When Chandra Kim’s daughter Taylor was diagnosed with type 1 diabetes (T1D) in 2008 at the age of 7, it sparked a desire to support organizations that are working toward a cure for the disease.
“This is so personal to me,” Kim explains. “It’s my daughter’s life, and I want to offer any type of help, whether it’s through the federal government or me talking to people about T1D, raising awareness about T1D.”
She supports Juvenile Diabetes Research Foundation (JDRF), and each year since Taylor’s diagnosis, Kim has raised funds locally through the JDRF Hawaii chapter’s Walk for a Cure.
“I want a cure,” she explains. “I want a cure for diabetes, so I’m going to try to get the most dollars, whether that means I locally raise funds or support other JDRF functions.”
The other aspect of Kim’s support is in the form of government advocacy.
“We ask our senators and our representatives to support any funding for T1D research,” she says. “I go to Washington, D.C., every year in March (to speak with the Hawaii delegation about T1D and the importance of research).”
Kim also notes that although JDRF focuses primarily on T1D research, it also will help in finding relief for those suffering with type 2 diabetes.
After their recent trip, Kim and Taylor are happy to report that the entire Hawaii delegation signed a letter in support of the Special Diabetes Program, which helps with “better treatments and life-changing technologies, like the artificial pancreas,” according to Kim.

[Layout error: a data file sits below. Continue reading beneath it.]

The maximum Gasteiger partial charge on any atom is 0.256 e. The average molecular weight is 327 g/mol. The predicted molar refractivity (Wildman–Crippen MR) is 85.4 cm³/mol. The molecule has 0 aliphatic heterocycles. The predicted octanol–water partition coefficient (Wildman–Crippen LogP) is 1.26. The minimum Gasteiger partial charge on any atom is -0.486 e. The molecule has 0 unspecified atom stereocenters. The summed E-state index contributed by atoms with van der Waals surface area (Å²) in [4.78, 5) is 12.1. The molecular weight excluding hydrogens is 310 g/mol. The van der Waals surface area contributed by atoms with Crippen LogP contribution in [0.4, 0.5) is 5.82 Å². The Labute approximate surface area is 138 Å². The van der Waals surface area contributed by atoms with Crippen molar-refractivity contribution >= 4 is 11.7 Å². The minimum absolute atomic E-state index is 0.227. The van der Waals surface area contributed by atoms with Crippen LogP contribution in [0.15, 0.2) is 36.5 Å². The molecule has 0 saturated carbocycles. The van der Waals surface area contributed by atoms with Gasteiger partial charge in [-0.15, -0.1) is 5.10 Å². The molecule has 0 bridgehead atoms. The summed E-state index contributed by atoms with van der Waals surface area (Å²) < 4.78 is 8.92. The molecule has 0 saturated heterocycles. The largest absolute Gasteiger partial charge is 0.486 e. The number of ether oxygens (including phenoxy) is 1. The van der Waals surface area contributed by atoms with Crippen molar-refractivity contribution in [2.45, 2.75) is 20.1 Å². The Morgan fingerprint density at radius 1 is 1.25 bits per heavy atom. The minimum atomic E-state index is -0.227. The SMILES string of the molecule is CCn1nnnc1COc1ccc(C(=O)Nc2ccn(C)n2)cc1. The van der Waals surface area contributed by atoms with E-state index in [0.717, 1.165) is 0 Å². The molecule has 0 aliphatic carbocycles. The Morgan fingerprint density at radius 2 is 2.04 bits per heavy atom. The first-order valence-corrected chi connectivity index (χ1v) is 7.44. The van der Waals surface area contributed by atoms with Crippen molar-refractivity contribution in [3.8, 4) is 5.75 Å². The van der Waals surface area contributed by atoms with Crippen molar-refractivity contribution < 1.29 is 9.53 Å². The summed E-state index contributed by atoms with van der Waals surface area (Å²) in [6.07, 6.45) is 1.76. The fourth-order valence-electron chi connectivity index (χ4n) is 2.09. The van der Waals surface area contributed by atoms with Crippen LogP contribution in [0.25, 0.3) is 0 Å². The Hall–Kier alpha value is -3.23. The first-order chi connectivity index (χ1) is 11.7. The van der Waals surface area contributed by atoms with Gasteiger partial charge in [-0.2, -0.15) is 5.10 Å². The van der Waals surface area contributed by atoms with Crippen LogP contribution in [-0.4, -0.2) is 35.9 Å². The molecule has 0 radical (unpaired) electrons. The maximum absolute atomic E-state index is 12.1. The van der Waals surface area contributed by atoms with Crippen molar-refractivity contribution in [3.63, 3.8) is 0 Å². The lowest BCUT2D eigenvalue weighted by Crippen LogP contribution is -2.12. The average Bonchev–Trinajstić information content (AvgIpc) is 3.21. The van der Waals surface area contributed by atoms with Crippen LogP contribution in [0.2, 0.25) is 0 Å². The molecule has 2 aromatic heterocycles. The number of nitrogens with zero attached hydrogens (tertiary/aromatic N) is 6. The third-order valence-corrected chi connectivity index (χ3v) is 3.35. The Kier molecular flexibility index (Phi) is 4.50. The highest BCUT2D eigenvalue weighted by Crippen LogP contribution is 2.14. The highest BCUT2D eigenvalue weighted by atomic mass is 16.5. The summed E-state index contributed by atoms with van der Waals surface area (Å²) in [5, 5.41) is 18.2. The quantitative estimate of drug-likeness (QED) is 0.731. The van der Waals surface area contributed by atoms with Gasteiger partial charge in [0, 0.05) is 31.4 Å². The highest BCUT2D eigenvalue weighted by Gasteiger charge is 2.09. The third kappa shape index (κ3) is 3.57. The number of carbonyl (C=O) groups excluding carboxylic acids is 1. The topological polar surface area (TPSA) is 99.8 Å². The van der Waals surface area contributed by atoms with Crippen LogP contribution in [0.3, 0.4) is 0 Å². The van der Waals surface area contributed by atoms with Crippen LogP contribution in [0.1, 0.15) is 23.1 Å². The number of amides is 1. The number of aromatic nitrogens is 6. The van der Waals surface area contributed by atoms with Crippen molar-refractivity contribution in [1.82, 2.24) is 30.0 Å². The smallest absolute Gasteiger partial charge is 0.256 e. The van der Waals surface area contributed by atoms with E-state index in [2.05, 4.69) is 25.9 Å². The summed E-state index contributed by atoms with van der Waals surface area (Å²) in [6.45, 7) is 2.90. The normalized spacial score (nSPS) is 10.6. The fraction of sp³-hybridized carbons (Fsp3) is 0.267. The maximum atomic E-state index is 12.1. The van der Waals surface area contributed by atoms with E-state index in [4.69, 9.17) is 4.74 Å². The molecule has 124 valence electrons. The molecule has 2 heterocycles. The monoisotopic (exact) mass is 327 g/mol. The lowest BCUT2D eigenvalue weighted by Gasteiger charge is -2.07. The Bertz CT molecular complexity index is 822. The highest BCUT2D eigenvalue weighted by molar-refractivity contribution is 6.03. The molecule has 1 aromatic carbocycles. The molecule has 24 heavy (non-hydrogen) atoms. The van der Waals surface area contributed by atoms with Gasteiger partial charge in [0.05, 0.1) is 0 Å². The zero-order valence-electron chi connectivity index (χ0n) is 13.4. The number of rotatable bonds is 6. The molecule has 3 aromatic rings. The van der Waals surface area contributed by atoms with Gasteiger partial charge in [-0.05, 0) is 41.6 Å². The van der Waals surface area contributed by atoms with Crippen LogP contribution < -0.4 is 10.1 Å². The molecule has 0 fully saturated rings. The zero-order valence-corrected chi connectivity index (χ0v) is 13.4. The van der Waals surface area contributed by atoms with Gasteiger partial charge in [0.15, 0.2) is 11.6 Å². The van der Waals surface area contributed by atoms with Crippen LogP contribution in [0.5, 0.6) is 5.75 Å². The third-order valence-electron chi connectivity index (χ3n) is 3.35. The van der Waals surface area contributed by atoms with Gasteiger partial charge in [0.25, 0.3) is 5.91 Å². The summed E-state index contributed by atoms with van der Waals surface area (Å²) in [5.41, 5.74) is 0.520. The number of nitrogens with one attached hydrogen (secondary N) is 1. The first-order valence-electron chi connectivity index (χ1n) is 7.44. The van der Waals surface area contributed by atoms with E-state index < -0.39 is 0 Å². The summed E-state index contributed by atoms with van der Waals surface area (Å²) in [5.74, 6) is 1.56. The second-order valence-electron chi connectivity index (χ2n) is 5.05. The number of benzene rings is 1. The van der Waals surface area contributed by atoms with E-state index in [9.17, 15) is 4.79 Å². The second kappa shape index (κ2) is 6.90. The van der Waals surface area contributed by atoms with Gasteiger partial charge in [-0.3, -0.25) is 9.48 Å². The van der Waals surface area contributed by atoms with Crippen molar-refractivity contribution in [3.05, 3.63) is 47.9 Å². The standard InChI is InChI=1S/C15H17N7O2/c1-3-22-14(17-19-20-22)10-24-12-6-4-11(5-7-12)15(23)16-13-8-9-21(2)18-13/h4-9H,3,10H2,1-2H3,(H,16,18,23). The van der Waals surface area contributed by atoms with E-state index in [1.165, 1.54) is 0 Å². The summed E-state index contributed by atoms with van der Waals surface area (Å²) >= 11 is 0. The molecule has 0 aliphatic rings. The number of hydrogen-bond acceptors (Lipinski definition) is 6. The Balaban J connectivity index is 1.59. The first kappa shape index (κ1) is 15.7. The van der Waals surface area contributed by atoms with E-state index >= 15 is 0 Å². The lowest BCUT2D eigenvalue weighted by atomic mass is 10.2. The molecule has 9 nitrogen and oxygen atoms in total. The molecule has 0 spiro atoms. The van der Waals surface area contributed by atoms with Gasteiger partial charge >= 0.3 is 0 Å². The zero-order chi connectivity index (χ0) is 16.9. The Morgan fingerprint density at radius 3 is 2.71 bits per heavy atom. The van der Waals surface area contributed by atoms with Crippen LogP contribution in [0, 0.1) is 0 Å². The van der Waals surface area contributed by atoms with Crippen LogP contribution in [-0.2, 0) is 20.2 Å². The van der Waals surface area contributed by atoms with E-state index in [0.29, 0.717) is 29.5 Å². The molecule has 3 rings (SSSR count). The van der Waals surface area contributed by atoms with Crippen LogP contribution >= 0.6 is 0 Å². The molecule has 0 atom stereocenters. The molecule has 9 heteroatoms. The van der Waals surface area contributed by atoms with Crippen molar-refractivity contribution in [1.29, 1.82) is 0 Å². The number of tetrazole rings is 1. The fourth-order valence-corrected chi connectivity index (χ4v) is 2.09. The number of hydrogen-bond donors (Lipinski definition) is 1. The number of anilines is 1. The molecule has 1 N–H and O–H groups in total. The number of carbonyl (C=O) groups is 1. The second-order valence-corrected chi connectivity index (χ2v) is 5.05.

And she is happy to say that Taylor, now 13, doesn’t let her disease hold her back. She recently received her taekwondo black belt and currently is in Colorado Springs, Colo., at the Olympic Training Center, which is a stepping stone to eventually competing in the Olympics.
“I want her to experience everything possible,” Kim says. “I don’t want her to ever feel like the disease will cripple her in the sense that she can’t do anything.”
Taylor has to be on top of her condition every day, and Kim applauds her for her diligence.
“It’s because you’re diligent that you can be healthy, but diligence to do that daily is hard,” she says. “Adults know how hard it is to constantly do something, but she’s done this since she was 7. She’ll live with this for the rest of her life.”
While this is the case right now, Kim is hoping that one day a cure will be found, but in the meantime she will continue to do all she can to support the research.